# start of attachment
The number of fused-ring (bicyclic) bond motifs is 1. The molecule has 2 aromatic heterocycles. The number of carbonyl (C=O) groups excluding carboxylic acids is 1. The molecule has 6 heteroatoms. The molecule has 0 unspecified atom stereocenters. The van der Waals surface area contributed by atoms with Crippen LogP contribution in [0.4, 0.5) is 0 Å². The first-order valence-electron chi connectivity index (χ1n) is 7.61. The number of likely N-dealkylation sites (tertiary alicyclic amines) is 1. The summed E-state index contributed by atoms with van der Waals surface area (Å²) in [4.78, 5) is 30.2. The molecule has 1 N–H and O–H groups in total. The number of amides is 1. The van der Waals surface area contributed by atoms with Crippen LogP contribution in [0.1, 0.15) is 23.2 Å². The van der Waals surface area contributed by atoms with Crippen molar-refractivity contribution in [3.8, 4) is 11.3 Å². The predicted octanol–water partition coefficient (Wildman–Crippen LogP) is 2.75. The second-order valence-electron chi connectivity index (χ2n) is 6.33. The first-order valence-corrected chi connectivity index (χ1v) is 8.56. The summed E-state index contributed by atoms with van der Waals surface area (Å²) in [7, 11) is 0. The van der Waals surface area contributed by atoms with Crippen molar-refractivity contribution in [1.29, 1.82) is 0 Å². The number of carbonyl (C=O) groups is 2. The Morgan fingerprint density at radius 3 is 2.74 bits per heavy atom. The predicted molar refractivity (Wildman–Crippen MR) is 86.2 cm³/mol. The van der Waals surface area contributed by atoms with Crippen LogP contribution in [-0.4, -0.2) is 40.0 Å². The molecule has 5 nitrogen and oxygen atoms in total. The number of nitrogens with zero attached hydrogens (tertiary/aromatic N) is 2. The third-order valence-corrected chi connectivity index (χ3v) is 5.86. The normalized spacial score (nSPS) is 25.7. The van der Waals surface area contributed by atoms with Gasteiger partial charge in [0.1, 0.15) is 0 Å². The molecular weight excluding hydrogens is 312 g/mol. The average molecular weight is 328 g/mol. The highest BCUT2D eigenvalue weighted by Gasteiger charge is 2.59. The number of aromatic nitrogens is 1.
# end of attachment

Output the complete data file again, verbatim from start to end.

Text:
The number of fused-ring (bicyclic) bond motifs is 1. The molecule has 2 aromatic heterocycles. The number of carbonyl (C=O) groups excluding carboxylic acids is 1. The molecule has 6 heteroatoms. The molecule has 0 unspecified atom stereocenters. The van der Waals surface area contributed by atoms with Crippen LogP contribution in [0.4, 0.5) is 0 Å². The first-order valence-electron chi connectivity index (χ1n) is 7.61. The number of likely N-dealkylation sites (tertiary alicyclic amines) is 1. The summed E-state index contributed by atoms with van der Waals surface area (Å²) in [4.78, 5) is 30.2. The molecule has 1 N–H and O–H groups in total. The number of amides is 1. The van der Waals surface area contributed by atoms with Crippen LogP contribution in [0.1, 0.15) is 23.2 Å². The van der Waals surface area contributed by atoms with Crippen molar-refractivity contribution in [3.8, 4) is 11.3 Å². The predicted octanol–water partition coefficient (Wildman–Crippen LogP) is 2.75. The second-order valence-electron chi connectivity index (χ2n) is 6.33. The first-order valence-corrected chi connectivity index (χ1v) is 8.56. The summed E-state index contributed by atoms with van der Waals surface area (Å²) in [7, 11) is 0. The van der Waals surface area contributed by atoms with Crippen molar-refractivity contribution in [1.29, 1.82) is 0 Å². The number of carbonyl (C=O) groups is 2. The Morgan fingerprint density at radius 3 is 2.74 bits per heavy atom. The predicted molar refractivity (Wildman–Crippen MR) is 86.2 cm³/mol. The van der Waals surface area contributed by atoms with Crippen LogP contribution in [-0.4, -0.2) is 40.0 Å². The molecule has 5 nitrogen and oxygen atoms in total. The number of nitrogens with zero attached hydrogens (tertiary/aromatic N) is 2. The third-order valence-corrected chi connectivity index (χ3v) is 5.86. The normalized spacial score (nSPS) is 25.7. The van der Waals surface area contributed by atoms with Gasteiger partial charge in [0.1, 0.15) is 0 Å². The molecular weight excluding hydrogens is 312 g/mol. The average molecular weight is 328 g/mol. The highest BCUT2D eigenvalue weighted by Gasteiger charge is 2.59. The number of aromatic nitrogens is 1.